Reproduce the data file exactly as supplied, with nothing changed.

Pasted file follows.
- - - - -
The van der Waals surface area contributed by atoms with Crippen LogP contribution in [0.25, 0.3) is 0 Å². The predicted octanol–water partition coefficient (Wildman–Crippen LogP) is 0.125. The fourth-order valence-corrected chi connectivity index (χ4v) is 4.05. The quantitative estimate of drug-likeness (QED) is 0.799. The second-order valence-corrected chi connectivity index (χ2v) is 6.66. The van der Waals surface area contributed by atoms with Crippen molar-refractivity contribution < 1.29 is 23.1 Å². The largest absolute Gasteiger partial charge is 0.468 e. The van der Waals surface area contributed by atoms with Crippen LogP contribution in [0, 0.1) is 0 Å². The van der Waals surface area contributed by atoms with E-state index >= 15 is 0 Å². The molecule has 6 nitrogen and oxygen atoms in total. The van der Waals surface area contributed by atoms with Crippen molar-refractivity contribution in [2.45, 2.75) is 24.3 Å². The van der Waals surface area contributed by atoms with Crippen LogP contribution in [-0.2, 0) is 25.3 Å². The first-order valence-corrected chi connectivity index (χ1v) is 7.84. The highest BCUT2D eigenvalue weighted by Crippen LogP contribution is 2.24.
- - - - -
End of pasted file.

The van der Waals surface area contributed by atoms with Crippen LogP contribution in [0.25, 0.3) is 0 Å². The predicted octanol–water partition coefficient (Wildman–Crippen LogP) is 0.125. The fourth-order valence-corrected chi connectivity index (χ4v) is 4.05. The quantitative estimate of drug-likeness (QED) is 0.799. The second-order valence-corrected chi connectivity index (χ2v) is 6.66. The van der Waals surface area contributed by atoms with Crippen molar-refractivity contribution < 1.29 is 23.1 Å². The largest absolute Gasteiger partial charge is 0.468 e. The van der Waals surface area contributed by atoms with Crippen LogP contribution in [0, 0.1) is 0 Å². The van der Waals surface area contributed by atoms with E-state index >= 15 is 0 Å². The molecule has 6 nitrogen and oxygen atoms in total. The van der Waals surface area contributed by atoms with Crippen molar-refractivity contribution in [2.45, 2.75) is 24.3 Å². The van der Waals surface area contributed by atoms with Crippen LogP contribution in [-0.2, 0) is 25.3 Å². The first-order valence-corrected chi connectivity index (χ1v) is 7.84. The highest BCUT2D eigenvalue weighted by Crippen LogP contribution is 2.24.